Haringey Council pledges to ensure that all schools in the borough are rated Good or Outstanding within three years

Publication date: Thursday 14 February 2013

Haringey Council has today committed to work more strategically with its 80 primary, secondary and special schools - and has promised that performance at all formal assessment stages will dramatically rise by 2016.

The commitment comes on the back of findings and recommendations made by independent education commission “Outstanding for All”, established last April by Haringey Council Leader Claire Kober.

The Commission, chaired by Dame Anna Hassan, was asked to map out future schooling in the borough and recommend radical proposals to accelerate the pace of school improvement.

Presenting the Commission’s findings and recommendations to an audience of local head teachers, governors, parents and students at Woodside High School in Wood Green, Dame Anna said that the Commission’s overriding conclusion was that there is urgent work to be done. She said:

“Some of the priorities relate to the changing and uncertain circumstances faced by all local authorities, but the majority are about putting in place effective systems that are the essential bedrock of good working relationships between the council and schools, effective planning, high quality leadership, systematic communication, clarity about roles, and responsibilities, regular review and evaluation.”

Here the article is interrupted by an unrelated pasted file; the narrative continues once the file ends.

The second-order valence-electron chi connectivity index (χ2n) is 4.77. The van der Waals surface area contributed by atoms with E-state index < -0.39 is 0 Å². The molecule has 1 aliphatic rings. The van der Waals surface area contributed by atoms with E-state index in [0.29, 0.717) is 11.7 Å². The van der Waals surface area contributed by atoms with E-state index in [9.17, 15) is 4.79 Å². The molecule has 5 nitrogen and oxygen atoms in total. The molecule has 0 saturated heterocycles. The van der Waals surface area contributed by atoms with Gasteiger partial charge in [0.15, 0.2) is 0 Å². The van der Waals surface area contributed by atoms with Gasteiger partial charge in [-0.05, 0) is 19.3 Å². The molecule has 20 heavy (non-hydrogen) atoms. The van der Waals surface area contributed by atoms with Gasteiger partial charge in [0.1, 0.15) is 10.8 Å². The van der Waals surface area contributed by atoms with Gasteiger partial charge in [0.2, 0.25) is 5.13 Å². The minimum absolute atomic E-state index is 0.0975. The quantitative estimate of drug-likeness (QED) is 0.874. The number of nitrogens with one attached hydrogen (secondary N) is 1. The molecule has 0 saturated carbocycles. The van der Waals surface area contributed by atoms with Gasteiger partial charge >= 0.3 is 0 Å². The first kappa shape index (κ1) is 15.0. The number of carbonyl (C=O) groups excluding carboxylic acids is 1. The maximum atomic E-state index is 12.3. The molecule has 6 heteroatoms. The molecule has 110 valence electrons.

Council Leader Claire Kober welcomed the Commission’s report and findings and promised that Haringey parents, pupils and schools would see further change in the coming months and years. Cllr Kober said:

“We want all our schools to be Good or Outstanding and together we are all clearly making progress on this. 82 percent of secondary school children in Haringey now attend an Outstanding or Good school, compared with 72 percent this time last year. In addition, 66 percent of primary school children in the borough now attend an Outstanding or Good school, compared with 55 percent this time last year.

“Our next step will be to appoint an external Education Champion by April, who will work with us to deliver the Commission’s recommendations. In addition we’ll hold regular public meetings with parents and we’ll be commissioning an external advocacy service to offer independent support and advice for parents on a range of issues including schools admissions, exclusions and special needs. As part of our commitment to ensuring that parents have the support and information they need in order to make the right decisions for their children, we’ll also be publishing detailed and transparent information about the performance of each school and the council.

"These important steps will form part of the overall Delivery Plan for how we address the recommendations made the by Commission and ensure continued improvement.

“We’ll be accountable to schools, transparent with parents, target driven and we’ll use data better to strategically support schools.”

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